- Category: Tech Soup
- Published: Thursday, 12 February 2009 09:26
The phone isn't a traditional music listening device but that's changed dramatically in the last few years. Just think about the iPhone. Two of the most popular applications for the iPhone are Shazam, an app that helps you identify music, and Pandora, the ultimate music discovery tool if you can tolerate some absurd song picks from time to time.
Now it's possible to receive Sirius XM on a cell phone although it sounds like garbage and of course Slacker is now offered on the iPhone. SanDisk announced it's slotRadio product at CES and hopes says it will have the cards working on mobile phones this year as well.
On the device side FM transmitters are being added to the chip sets so now you can beam any audio content from your phone to your FM stereo on the frequency of your choosing.
So, here's a crazy scenario. Run the Sirius XM app on your cell phone and send it to your car stereo via FM. Nuts. I know. For the true geeks just because they can. A more likely scenario is to load up a microSD card with lots to music and use the phone as wireless MP3 player in the car.
We reviewed the LG Chocolate 3 a while back and sort of chuckled at the FM transmitter. Cool, but how much would we really use it? Well, it's actually been extremely handy. While riding n a friends car I can DJ with my own collection of music and simply tune the dial to my tunes. My cell phone is the one device I always have with me. With a 16GB microSD card installed I have access to over 4 thousand tracks. We can go on a road trip and listen to music 24 hours a day, 10 days straight. That's pretty nuts.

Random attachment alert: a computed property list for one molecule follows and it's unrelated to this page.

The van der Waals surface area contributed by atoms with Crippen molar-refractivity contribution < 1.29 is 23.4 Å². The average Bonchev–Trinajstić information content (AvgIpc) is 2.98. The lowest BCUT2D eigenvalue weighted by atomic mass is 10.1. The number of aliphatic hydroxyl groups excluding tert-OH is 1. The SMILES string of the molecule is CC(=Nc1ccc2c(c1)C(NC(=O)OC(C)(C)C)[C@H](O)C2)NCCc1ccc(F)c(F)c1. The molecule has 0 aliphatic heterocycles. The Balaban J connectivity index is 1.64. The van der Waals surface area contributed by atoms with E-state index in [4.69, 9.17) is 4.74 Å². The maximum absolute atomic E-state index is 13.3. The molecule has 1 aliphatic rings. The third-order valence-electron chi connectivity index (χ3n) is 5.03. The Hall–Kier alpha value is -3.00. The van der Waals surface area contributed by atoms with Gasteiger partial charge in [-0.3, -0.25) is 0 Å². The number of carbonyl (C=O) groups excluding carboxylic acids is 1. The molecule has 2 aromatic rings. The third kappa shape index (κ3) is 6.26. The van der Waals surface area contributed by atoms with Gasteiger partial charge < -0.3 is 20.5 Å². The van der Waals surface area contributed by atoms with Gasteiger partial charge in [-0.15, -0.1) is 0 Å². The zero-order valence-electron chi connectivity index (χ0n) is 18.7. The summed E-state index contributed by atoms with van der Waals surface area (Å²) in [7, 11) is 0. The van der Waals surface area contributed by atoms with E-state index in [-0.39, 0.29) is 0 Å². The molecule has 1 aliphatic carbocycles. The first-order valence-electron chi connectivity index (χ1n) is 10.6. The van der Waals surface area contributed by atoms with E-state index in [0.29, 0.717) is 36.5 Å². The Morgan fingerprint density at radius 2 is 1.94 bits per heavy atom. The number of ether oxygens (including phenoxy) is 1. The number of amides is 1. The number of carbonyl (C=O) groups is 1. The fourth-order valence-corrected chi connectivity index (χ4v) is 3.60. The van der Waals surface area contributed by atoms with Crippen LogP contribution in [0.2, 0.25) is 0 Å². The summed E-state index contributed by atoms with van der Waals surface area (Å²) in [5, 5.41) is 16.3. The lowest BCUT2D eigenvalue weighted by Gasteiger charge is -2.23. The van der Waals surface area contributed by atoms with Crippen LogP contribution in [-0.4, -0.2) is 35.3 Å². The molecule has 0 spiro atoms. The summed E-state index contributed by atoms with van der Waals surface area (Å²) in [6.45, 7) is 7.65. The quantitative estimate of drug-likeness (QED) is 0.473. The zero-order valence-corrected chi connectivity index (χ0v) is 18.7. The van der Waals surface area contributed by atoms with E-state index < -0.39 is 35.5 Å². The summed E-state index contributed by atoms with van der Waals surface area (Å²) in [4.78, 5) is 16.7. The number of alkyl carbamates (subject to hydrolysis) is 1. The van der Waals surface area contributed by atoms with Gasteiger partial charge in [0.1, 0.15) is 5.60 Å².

This is just the beginning. We're going to see more devices and better GUIs that make it seamless and fun to access more and more content, especially music on wireless devices. The evolution of these phones is just remarkable. Many support more codecs than standalone portable media players.
The final piece of this puzzle will be ruggedized designs with extended battery life. This will be the death blow to the already declining standalone portable media player market.